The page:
As public employee unions have come under growing pressure from financially strapped states, their defenders have often claimed the unions are being scapegoated for someone else's failings.
It was the bankers that brought us the recession, this argument goes. That in turn cut state revenue, which led to demands for givebacks from the unions.
On the other side of the political spectrum, of course, public employee unions are said to be at the heart of the problem, with their rigid work rules, bloated benefits and early retirements. The spiraling cost of teachers, cops and other government workers -- in particular, their pensions -- was going to do us in sooner or later, regardless of the recession.
Customarily, this is the point at which the columnist, citing some larger yet less noticed issue, triumphantly pronounces both sides wrong. The debate itself is branded "sterile" and everyone is sent home with a good spanking.
It's much less common that we pundits get to say the opposite, yet here at last is that rarest of disputes -- one in which both sides are absolutely right.
You don't have to love bankers to recognize that public employees, at least in a state like New York, have far too much power, which they've exercised to the detriment of the public. In Suffolk County, for instance, it costs roughly $200,000 a year to put a police officer on the street. And across the country, teachers unions have stymied reform and protected incompetents, even while (in New York at least) school taxes rise faster than inflation year after year.
It's not even clear why public employees should have collective bargaining rights. Most federal employees don't, yet federal employment remains highly desirable. Private sector unions exist to fight over how much of the profit workers should get. But in the public sector, there is no profit. Government unions aren't bargaining with owners so much as with society as a whole.
Taxpayers, moreover, have noticed that government workers have better pensions and pay little or nothing for medical insurance. Out here in the rest of the world, it doesn't work that way anymore. Perhaps it should, but meanwhile it's hard to see how the current arrangement is fair -- especially given how much influence the unions have in Albany.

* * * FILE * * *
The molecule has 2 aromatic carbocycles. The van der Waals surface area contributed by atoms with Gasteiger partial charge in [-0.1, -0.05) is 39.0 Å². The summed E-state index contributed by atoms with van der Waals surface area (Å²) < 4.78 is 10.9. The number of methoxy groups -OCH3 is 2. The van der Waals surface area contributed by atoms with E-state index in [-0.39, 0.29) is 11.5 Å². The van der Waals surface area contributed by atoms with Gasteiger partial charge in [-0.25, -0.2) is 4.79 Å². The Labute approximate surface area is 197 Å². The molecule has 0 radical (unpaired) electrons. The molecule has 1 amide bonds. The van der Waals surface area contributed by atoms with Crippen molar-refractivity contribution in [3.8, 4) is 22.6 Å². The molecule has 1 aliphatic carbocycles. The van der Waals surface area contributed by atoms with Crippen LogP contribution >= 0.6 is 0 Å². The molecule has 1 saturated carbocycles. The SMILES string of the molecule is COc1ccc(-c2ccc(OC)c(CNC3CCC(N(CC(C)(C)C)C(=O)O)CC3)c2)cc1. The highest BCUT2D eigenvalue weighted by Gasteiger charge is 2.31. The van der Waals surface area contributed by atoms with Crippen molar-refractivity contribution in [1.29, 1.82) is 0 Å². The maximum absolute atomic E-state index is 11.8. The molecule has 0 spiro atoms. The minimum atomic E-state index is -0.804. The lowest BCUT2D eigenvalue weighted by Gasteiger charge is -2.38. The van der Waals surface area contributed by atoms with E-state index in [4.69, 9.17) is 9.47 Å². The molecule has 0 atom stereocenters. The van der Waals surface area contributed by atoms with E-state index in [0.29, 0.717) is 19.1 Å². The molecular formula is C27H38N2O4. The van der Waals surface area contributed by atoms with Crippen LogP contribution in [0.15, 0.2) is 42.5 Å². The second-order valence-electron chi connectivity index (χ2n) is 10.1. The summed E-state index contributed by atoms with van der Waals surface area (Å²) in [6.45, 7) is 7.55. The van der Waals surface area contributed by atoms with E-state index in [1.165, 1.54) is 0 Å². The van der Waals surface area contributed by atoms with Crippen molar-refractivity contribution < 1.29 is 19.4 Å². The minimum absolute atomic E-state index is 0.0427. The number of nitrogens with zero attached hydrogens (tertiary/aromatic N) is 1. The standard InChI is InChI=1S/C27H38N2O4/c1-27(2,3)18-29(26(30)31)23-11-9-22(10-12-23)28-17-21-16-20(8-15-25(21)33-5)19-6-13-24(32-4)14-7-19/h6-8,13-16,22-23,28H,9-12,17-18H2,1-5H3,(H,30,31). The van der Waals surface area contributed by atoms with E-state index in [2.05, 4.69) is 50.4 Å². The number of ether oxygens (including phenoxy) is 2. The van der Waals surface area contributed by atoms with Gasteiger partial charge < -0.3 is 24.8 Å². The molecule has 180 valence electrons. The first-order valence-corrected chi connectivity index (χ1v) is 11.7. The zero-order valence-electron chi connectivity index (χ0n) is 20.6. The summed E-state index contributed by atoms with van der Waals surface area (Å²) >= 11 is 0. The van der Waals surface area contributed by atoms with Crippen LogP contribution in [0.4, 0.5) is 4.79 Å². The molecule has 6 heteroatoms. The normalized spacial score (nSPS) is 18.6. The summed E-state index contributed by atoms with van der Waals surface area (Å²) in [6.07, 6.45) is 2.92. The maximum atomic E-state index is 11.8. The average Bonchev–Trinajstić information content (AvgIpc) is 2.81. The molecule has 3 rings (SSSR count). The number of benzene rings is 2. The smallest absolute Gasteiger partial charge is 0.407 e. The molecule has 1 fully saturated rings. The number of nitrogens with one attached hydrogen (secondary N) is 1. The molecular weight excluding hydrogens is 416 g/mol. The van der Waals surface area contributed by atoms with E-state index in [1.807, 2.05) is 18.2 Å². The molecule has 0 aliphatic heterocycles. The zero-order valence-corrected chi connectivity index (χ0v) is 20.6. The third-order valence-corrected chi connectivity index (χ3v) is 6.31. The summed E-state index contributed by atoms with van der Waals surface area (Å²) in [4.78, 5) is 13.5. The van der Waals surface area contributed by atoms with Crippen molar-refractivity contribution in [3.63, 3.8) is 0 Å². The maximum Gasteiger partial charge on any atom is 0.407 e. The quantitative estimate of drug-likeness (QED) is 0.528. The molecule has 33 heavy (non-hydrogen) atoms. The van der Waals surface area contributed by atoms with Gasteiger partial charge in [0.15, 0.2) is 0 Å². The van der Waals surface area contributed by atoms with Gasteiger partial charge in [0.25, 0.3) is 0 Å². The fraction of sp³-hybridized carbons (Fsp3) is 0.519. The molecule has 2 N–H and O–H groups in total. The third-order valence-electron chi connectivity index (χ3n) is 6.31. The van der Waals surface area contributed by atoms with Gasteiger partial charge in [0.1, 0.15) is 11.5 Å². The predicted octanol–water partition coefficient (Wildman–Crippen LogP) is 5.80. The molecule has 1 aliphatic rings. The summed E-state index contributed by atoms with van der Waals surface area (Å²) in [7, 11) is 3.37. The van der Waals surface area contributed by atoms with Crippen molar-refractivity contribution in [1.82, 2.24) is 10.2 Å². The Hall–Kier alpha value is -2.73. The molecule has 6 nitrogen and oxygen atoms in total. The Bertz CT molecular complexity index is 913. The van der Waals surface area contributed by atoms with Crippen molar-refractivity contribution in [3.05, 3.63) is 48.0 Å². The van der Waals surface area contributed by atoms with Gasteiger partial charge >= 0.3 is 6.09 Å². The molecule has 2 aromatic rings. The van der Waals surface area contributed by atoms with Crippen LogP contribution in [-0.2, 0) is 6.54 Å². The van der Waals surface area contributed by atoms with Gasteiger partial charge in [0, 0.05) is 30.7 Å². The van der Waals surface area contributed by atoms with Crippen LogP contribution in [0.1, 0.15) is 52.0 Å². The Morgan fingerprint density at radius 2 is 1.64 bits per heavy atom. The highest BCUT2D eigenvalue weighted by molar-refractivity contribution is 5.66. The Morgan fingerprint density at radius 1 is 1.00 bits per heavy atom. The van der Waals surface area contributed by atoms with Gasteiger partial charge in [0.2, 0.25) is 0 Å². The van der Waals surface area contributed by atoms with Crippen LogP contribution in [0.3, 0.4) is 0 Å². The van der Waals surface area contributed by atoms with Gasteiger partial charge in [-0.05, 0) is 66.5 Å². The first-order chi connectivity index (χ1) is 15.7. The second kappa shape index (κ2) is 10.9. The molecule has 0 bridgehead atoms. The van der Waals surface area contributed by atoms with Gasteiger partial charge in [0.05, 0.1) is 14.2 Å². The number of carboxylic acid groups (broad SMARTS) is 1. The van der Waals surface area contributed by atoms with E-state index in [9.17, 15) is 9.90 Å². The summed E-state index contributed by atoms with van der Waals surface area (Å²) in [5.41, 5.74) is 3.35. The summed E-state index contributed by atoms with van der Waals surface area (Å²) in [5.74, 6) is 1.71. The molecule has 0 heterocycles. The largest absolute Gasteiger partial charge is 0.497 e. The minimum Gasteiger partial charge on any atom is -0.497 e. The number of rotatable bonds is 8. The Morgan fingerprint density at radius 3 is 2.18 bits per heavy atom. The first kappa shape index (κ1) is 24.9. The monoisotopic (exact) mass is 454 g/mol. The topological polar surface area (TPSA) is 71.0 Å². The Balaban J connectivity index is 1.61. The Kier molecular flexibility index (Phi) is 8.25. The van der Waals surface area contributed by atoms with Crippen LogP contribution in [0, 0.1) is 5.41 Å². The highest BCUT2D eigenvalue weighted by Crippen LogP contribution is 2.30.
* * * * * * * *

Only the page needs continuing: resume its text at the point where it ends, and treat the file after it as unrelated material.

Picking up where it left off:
That brings us to the bankers, whose recklessness did bring on the recession, which did in turn torpedo state revenues. Workers without paychecks don't pay much in taxes, after all, and if stocks fall, there are no capital gains.
But that's not all. The bankers in question -- the people who run giant financial institutions -- are among the top 1 percent of earners. And over the years this top group has garnered more and more of total earnings. In 1976, our bicentennial year, these folks were paid 8.9 percent of national income. In 2007, they got 23.5 percent. Yet after inflation, average wages across all jobs actually fell.
So over time, states became ever more dependent on taxing the top 1 percent. The journalist Robert Frank notes that in 1994 this group accounted for 25 percent of New York's income taxes. In 2007 the figure was 41 percent.
But their income is volatile, the poor dears, often depending on bonuses and capital gains. And it fell sharply in the panic of 2008, stressing state budgets.
So it makes a certain sense for public servants and bankers to blame one another for state fiscal troubles. Each side has fingered a plausible suspect.
To the average working person, though, each is a kind of elite, and their special privileges amount to the same thing: The rest of us are screwed.